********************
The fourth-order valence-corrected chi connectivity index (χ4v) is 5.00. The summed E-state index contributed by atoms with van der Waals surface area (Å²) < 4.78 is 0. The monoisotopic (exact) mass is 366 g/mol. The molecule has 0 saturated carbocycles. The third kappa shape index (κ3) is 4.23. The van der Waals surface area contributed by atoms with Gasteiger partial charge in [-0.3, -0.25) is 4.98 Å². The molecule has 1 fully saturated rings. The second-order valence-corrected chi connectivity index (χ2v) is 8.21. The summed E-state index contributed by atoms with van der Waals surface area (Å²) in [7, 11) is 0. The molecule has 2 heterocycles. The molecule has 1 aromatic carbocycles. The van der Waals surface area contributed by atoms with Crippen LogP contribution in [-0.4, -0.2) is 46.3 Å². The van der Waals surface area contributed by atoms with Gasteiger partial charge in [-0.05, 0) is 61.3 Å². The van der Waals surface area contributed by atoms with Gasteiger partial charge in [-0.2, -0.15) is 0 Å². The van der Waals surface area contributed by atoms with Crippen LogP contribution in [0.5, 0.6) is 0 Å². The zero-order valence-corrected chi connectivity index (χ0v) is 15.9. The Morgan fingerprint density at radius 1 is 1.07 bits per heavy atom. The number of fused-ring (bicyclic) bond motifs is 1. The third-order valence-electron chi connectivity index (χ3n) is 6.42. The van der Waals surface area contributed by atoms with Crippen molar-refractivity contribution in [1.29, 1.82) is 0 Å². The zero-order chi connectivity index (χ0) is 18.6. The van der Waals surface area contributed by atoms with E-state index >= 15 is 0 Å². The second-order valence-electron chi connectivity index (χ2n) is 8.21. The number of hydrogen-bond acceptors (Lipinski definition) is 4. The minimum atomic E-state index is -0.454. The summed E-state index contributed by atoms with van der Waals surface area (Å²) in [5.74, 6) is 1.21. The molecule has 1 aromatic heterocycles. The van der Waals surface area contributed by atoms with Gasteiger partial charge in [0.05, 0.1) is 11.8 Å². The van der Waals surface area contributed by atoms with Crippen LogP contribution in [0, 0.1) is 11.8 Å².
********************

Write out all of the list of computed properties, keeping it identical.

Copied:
The fourth-order valence-corrected chi connectivity index (χ4v) is 5.00. The summed E-state index contributed by atoms with van der Waals surface area (Å²) < 4.78 is 0. The monoisotopic (exact) mass is 366 g/mol. The molecule has 0 saturated carbocycles. The third kappa shape index (κ3) is 4.23. The van der Waals surface area contributed by atoms with Gasteiger partial charge in [-0.3, -0.25) is 4.98 Å². The molecule has 1 fully saturated rings. The second-order valence-corrected chi connectivity index (χ2v) is 8.21. The summed E-state index contributed by atoms with van der Waals surface area (Å²) in [7, 11) is 0. The molecule has 2 heterocycles. The molecule has 1 aromatic carbocycles. The van der Waals surface area contributed by atoms with Crippen LogP contribution in [-0.4, -0.2) is 46.3 Å². The van der Waals surface area contributed by atoms with Gasteiger partial charge in [-0.05, 0) is 61.3 Å². The van der Waals surface area contributed by atoms with Gasteiger partial charge in [-0.2, -0.15) is 0 Å². The van der Waals surface area contributed by atoms with Crippen LogP contribution in [0.5, 0.6) is 0 Å². The zero-order valence-corrected chi connectivity index (χ0v) is 15.9. The Morgan fingerprint density at radius 1 is 1.07 bits per heavy atom. The number of fused-ring (bicyclic) bond motifs is 1. The third-order valence-electron chi connectivity index (χ3n) is 6.42. The van der Waals surface area contributed by atoms with Crippen molar-refractivity contribution in [1.29, 1.82) is 0 Å². The zero-order chi connectivity index (χ0) is 18.6. The van der Waals surface area contributed by atoms with E-state index >= 15 is 0 Å². The second-order valence-electron chi connectivity index (χ2n) is 8.21. The number of hydrogen-bond acceptors (Lipinski definition) is 4. The minimum atomic E-state index is -0.454. The summed E-state index contributed by atoms with van der Waals surface area (Å²) in [5.74, 6) is 1.21. The molecule has 1 aromatic heterocycles. The van der Waals surface area contributed by atoms with Gasteiger partial charge in [0.05, 0.1) is 11.8 Å². The van der Waals surface area contributed by atoms with Crippen LogP contribution in [0, 0.1) is 11.8 Å².